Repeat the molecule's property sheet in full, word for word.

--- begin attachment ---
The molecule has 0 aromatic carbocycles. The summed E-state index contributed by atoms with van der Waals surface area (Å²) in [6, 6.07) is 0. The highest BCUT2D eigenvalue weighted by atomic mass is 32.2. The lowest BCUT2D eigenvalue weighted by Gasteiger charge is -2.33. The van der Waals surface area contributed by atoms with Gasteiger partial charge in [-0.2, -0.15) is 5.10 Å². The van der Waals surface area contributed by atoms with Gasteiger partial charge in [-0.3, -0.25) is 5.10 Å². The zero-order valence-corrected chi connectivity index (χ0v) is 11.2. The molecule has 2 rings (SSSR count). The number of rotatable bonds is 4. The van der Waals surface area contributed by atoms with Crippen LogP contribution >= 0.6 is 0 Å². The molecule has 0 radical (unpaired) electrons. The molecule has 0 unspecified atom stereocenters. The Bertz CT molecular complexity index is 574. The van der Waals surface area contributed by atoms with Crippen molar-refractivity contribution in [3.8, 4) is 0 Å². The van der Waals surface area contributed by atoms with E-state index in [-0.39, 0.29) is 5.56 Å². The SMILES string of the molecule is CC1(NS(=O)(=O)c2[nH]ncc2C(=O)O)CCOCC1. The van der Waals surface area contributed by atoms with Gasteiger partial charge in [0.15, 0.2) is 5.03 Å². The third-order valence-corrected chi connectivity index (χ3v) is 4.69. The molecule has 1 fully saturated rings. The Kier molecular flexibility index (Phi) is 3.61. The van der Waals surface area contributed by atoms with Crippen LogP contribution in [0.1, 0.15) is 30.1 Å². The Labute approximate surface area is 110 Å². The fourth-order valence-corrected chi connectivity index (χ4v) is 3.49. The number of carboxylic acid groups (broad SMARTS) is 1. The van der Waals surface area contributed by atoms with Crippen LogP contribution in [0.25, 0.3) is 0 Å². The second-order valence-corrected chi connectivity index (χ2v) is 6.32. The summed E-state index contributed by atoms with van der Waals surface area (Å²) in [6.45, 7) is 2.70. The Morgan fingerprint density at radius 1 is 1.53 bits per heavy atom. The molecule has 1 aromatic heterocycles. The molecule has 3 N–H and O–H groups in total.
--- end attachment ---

The molecule has 0 aromatic carbocycles. The summed E-state index contributed by atoms with van der Waals surface area (Å²) in [6, 6.07) is 0. The highest BCUT2D eigenvalue weighted by atomic mass is 32.2. The lowest BCUT2D eigenvalue weighted by Gasteiger charge is -2.33. The van der Waals surface area contributed by atoms with Gasteiger partial charge in [-0.2, -0.15) is 5.10 Å². The van der Waals surface area contributed by atoms with Gasteiger partial charge in [-0.3, -0.25) is 5.10 Å². The zero-order valence-corrected chi connectivity index (χ0v) is 11.2. The molecule has 2 rings (SSSR count). The number of rotatable bonds is 4. The van der Waals surface area contributed by atoms with Crippen LogP contribution >= 0.6 is 0 Å². The molecule has 0 radical (unpaired) electrons. The molecule has 0 unspecified atom stereocenters. The Bertz CT molecular complexity index is 574. The van der Waals surface area contributed by atoms with Crippen molar-refractivity contribution in [3.8, 4) is 0 Å². The van der Waals surface area contributed by atoms with E-state index in [-0.39, 0.29) is 5.56 Å². The SMILES string of the molecule is CC1(NS(=O)(=O)c2[nH]ncc2C(=O)O)CCOCC1. The van der Waals surface area contributed by atoms with Gasteiger partial charge in [0.15, 0.2) is 5.03 Å². The third-order valence-corrected chi connectivity index (χ3v) is 4.69. The molecule has 1 fully saturated rings. The Kier molecular flexibility index (Phi) is 3.61. The van der Waals surface area contributed by atoms with Crippen LogP contribution in [0.1, 0.15) is 30.1 Å². The Labute approximate surface area is 110 Å². The fourth-order valence-corrected chi connectivity index (χ4v) is 3.49. The number of carboxylic acid groups (broad SMARTS) is 1. The van der Waals surface area contributed by atoms with Crippen LogP contribution in [0.25, 0.3) is 0 Å². The second-order valence-corrected chi connectivity index (χ2v) is 6.32. The summed E-state index contributed by atoms with van der Waals surface area (Å²) in [6.45, 7) is 2.70. The Morgan fingerprint density at radius 1 is 1.53 bits per heavy atom. The molecule has 1 aromatic heterocycles. The molecule has 3 N–H and O–H groups in total.